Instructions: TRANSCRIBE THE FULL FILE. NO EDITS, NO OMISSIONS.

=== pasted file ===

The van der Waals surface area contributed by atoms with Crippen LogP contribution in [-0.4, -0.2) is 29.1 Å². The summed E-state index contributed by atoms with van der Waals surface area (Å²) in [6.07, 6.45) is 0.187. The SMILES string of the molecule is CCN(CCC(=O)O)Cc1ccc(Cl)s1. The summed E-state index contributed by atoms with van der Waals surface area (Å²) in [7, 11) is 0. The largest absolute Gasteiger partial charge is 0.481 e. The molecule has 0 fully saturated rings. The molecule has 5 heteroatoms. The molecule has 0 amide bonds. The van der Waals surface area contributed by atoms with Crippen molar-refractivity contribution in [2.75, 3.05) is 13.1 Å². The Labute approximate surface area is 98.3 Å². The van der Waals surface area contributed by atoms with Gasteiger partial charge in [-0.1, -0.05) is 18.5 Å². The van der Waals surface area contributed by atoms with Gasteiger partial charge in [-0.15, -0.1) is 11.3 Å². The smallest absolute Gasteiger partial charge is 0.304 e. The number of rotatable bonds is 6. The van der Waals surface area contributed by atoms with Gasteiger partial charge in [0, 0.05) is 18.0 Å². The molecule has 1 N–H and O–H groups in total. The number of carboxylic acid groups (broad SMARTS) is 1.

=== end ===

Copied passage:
The van der Waals surface area contributed by atoms with Crippen LogP contribution in [-0.4, -0.2) is 29.1 Å². The summed E-state index contributed by atoms with van der Waals surface area (Å²) in [6.07, 6.45) is 0.187. The SMILES string of the molecule is CCN(CCC(=O)O)Cc1ccc(Cl)s1. The summed E-state index contributed by atoms with van der Waals surface area (Å²) in [7, 11) is 0. The largest absolute Gasteiger partial charge is 0.481 e. The molecule has 0 fully saturated rings. The molecule has 5 heteroatoms. The molecule has 0 amide bonds. The van der Waals surface area contributed by atoms with Crippen molar-refractivity contribution in [2.75, 3.05) is 13.1 Å². The Labute approximate surface area is 98.3 Å². The van der Waals surface area contributed by atoms with Gasteiger partial charge in [-0.1, -0.05) is 18.5 Å². The van der Waals surface area contributed by atoms with Gasteiger partial charge in [-0.15, -0.1) is 11.3 Å². The smallest absolute Gasteiger partial charge is 0.304 e. The number of rotatable bonds is 6. The van der Waals surface area contributed by atoms with Gasteiger partial charge in [0, 0.05) is 18.0 Å². The molecule has 1 N–H and O–H groups in total. The number of carboxylic acid groups (broad SMARTS) is 1.